trigger_sha=$(curl -s \
--header "Authorization: token $GH_TOKEN" \
--request GET \
$github_trigger_url \
| jq '.sha' | sed -e 's/^"//' -e 's/"$//‘)

This gathers the file info, passes the output to JQ which is a wicked cool JSON parser, then strips off the opening and closing quotation marks using the sed command.

Now that we have set the $trigger_sha variable, we can create the JSON data needed to send to the update API request:

git_json_data={\""message\"":\""Updated by Turbonomic $trigger_date\"",\""committer\"":{\""name\"":\""Turbonomic Labs\"",\""email\"":\""eric@discoposse.com\""},\""content\"":\""$trigger_content\"",\""sha\"":\""$trigger_sha\""}

This is used to now pass to the final API call we make at the last section of the git-trigger.sh file:

curl -s \
--header "Authorization: token $GH_TOKEN" \
--request PUT \
--data "$git_json_data" \
$github_trigger_url

Phew! We made it! That is the last step in the process which will update the trigger file in the Github repo with a commit message. That also causes the automatic send of a webhook back from Github to Terraform Enterprise through the native VCS connection.

Why Do it This Way?

This is a pre-cursor to working on the integration with Turbonomic (or any external system) that needs to be able to dynamically update the live infrastructure while also ensuring the Terraform configuration is kept up to date. Keep watching for more to come on expanding this use-case and the Turbonomic side of the connection to put this fully into place.

Demo in Action!

Here is the quick walkthrough of exactly what the end-to-end process looks like. Hopefully this gives a good context to the flow and you can always drop in a comment to ask any questions about updates or ideas you want me to explore.

Helpful articles for the API usage in this article:




AWS Summit Toronto Presentation: Open-source Infrastructure-as-Code with Terraform and AWS

This is the summary post which will cover my Open-source Infrastructure-as-Code with Terraform and AWS presentation that I gave at the AWS Summit in Toronto.  The landing link from my presentation may have brought you here and this post has all the links to the Github repositories, the PDF of the presentation, and also the video of the entire presentation.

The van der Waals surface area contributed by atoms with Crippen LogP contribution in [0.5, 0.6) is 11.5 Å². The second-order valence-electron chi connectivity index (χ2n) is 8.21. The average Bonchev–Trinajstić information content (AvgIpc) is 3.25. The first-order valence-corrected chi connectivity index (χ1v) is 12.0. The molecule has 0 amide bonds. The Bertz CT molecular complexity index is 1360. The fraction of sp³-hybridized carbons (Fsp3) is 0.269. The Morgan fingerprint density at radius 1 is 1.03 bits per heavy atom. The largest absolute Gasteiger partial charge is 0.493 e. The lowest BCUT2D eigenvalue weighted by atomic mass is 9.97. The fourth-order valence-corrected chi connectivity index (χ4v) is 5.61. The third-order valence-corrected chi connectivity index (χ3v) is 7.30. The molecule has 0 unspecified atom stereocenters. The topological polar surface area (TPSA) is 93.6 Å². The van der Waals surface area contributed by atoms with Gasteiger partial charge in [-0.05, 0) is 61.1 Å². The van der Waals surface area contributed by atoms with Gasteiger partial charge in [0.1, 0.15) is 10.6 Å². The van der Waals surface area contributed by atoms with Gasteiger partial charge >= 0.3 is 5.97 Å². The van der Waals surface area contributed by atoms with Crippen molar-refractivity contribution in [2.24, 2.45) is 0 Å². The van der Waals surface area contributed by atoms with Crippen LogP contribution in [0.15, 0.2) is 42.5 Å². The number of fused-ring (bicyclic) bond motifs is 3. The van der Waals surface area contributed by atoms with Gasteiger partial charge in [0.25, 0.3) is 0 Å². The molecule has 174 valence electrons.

Make sure to drop in a comment if you have any questions and want to get connected.  You can set yourself up for Terraform Cloud at app.terraform.io 

Video Replay

Here is the video of my session that I recorded based on the presentation at the AWS Summit in Toronto

Presentation File

Here is the presentation which the team at AWS has confirmed can be shared.  Big thanks go to @RossBarich for allowing me to present at the event and to @mistwire for getting me connected with Ross.

Click here to view the PDF file: https://discoposse.com/aws-summit-toronto-2019-ericwright-pdf/

Code Links

These are the links to my Github repos used in the presentation examples.  Note that some code is currently static references to some resources which will be made into completely variable-driven resources shortly:

Simple EC2 image using Terraform Cloud: https://github.com/discoposse/terraform-cloud-aws-summit-toronto

Classroom example using EC2 from AMI with ALB and TLS: https://github.com/discoposse/terraform-cloud-aws-toronto-classroom-example

 




Microsoft Ignite 2019 Community Coffee Exchange

Got beans?  Want beans?  Coming to Microsoft Ignite 2019 in Orlando?  Welcome to the Diabolical Coffee Community Bean Exchange group!  Jump on in by filling out the form here or head over to https://discopos.se/Ignite2019CommunityCoffeeExchange to sign up before the event which is happening November 4-8 in Orlando, Florida.

How does Community Bean Exchange Work?

Find a local roaster or some of your very favorite beans.  Package up one or two single pound bags of whole bean coffee and bring them to Microsoft Ignite with you in Orlando.  Everyone who fills out the form below (that’s the important part) will be a part of the exchange.  Our crew (aka DiscoPosse and anyone willing to help) will mix and match the caffeinated goodness and prepare pickup packages for folks to take back to their home coffee brewing stations.

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Where to Bring your Beans

Bean drop off and pick up will be at the Turbonomic booth in the expo hall.  Beans must be dropped off by midday Tuesday and pickup can begin on Wednesday.  Join in the fun and I can’t wait to see everyone in person at the event!  Logistics email will be sent out prior to and during Microsoft Ignite which is why it’s super important that you fill out the form to be included in the communications.